A recent report issued by the US Fire Administration outlined the rates and causes of fires in residences from 2011 to 2013. Protect your home and your prized possessions from the risk of fire by taking precautionary steps to prevent a fire in your home. Should a fire occur, consult with a skilled attorney to assist you in receiving the maximum possible amount in a home insurance claim payout, and make any additional legal claims necessary to ensure you’re made whole after a fire.
The US Fire Administration reports that fire departments responded to 241,700 fires during the three years the study covered, causing $5.4 billion in property loss, 2,025 deaths, and 8,400 injuries. Among fires in residences, 65% of those occurred in single or two-family homes. The most common cause of fires in the home is cooking, leading to 35% of all fires in homes. While these fires can cause expensive damage to kitchen appliances, such fires are normally small and contained, but can grow out of control. Make sure that you have a small extinguisher nearby, and inspect the extinguisher periodically to make sure it will function when you need it to. Depending on your insurer, you may also make yourself eligible for a protective device discount by having a fire extinguisher in your home. Relatedly, in almost a quarter of the major residential fires studied, no smoke alarm was present. It is highly important that you install smoke alarms in every room, and check the batteries on a regular basis.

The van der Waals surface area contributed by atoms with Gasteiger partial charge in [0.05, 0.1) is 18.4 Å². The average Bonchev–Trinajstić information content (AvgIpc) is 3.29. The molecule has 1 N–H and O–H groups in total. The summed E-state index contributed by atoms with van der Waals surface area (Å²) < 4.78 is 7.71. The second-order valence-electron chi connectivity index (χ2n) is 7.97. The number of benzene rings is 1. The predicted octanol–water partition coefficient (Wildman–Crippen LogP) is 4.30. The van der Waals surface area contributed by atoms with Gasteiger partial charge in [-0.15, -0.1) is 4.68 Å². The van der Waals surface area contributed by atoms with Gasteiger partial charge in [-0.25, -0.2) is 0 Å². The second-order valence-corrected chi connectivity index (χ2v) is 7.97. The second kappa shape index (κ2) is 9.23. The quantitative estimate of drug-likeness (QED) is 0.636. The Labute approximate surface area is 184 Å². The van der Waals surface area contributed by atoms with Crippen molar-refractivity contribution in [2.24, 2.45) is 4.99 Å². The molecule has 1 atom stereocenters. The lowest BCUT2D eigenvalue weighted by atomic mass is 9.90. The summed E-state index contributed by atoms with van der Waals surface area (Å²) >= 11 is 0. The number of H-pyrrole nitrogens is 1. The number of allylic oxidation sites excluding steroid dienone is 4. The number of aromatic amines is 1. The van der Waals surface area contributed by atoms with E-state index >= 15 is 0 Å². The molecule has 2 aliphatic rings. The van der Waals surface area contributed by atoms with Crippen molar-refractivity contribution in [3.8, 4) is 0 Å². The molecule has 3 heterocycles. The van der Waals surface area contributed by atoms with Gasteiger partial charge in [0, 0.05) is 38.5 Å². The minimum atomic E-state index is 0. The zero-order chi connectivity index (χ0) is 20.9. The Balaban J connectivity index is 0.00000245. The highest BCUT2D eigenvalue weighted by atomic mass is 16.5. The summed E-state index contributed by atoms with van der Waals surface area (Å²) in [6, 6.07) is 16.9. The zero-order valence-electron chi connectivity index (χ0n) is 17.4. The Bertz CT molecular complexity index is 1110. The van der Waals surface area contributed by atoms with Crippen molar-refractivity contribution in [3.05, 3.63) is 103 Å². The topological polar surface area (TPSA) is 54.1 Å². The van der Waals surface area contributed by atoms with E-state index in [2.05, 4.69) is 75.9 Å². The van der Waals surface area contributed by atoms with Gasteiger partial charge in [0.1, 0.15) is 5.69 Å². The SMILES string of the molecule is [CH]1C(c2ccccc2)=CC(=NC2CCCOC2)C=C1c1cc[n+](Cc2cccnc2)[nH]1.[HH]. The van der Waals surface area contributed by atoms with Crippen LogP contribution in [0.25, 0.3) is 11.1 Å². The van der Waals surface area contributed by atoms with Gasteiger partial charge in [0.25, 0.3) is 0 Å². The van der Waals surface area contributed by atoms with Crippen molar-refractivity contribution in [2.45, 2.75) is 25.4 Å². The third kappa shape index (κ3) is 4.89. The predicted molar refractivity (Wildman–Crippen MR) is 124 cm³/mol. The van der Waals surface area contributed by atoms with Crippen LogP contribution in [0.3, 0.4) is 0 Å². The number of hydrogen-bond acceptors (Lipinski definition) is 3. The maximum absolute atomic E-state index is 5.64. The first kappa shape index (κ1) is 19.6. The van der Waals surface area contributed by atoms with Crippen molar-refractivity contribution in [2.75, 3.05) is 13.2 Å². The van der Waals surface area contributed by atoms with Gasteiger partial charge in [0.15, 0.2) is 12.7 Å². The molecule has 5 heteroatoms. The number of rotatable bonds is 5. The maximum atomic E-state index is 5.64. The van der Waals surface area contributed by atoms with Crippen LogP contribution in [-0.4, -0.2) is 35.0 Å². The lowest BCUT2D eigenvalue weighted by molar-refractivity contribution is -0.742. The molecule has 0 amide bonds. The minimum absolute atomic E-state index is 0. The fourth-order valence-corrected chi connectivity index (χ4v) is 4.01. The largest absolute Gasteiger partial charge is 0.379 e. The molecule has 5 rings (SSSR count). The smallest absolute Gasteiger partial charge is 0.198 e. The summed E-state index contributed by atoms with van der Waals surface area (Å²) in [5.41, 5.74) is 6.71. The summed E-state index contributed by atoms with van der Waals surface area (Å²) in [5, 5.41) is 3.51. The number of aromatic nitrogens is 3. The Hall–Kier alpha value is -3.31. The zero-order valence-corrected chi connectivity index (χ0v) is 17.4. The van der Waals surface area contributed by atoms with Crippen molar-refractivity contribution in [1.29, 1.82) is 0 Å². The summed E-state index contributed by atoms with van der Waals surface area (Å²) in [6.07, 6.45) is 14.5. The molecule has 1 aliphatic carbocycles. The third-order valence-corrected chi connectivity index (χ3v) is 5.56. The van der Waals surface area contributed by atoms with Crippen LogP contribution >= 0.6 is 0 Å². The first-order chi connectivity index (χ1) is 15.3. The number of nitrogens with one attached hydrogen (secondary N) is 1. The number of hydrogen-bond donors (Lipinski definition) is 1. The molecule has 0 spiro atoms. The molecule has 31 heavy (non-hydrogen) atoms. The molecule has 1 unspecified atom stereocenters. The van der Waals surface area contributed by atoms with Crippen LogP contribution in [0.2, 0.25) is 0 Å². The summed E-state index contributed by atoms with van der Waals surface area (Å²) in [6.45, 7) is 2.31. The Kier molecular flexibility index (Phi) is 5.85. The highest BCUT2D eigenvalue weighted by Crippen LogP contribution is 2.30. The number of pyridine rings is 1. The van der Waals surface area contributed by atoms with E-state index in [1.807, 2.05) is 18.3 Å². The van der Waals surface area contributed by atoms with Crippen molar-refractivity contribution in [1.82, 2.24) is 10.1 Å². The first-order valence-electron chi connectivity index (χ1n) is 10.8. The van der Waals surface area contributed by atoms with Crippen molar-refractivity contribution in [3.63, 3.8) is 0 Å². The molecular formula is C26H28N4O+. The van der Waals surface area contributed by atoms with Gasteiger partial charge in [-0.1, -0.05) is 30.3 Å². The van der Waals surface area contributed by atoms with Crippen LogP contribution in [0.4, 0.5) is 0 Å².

As the weather cools, the risk of fire increases. The rates of fire in the home grow as the weather gets colder, working up to January when 10% of residential fires occur. One of the most common sources of house fires is heating sources, which account for 16% of all home fires, with fireplaces serving as a major source of such fires. Ensure that your chimney is properly cleaned, that fireplaces are protected by grates, and that the fires are entirely extinguished when they will no longer be attended.
Another leading source of home fires is electrical shorts and malfunctions. As homes get older, this risk of electrical malfunction rises. This risk becomes much higher when a home is 40 years old or older. If your home is older, it can be difficult to tell whether the electrical work was initially done well. However, take care to ensure that any updates to the electrical system are done up to code and that you’re careful not to overload older electrical systems.
If you have experienced a residential fire in New York, contact experienced Kingston insurance claim and property damage law firm Basch & Keegan for a consultation on your claims, at (845) 251-4545.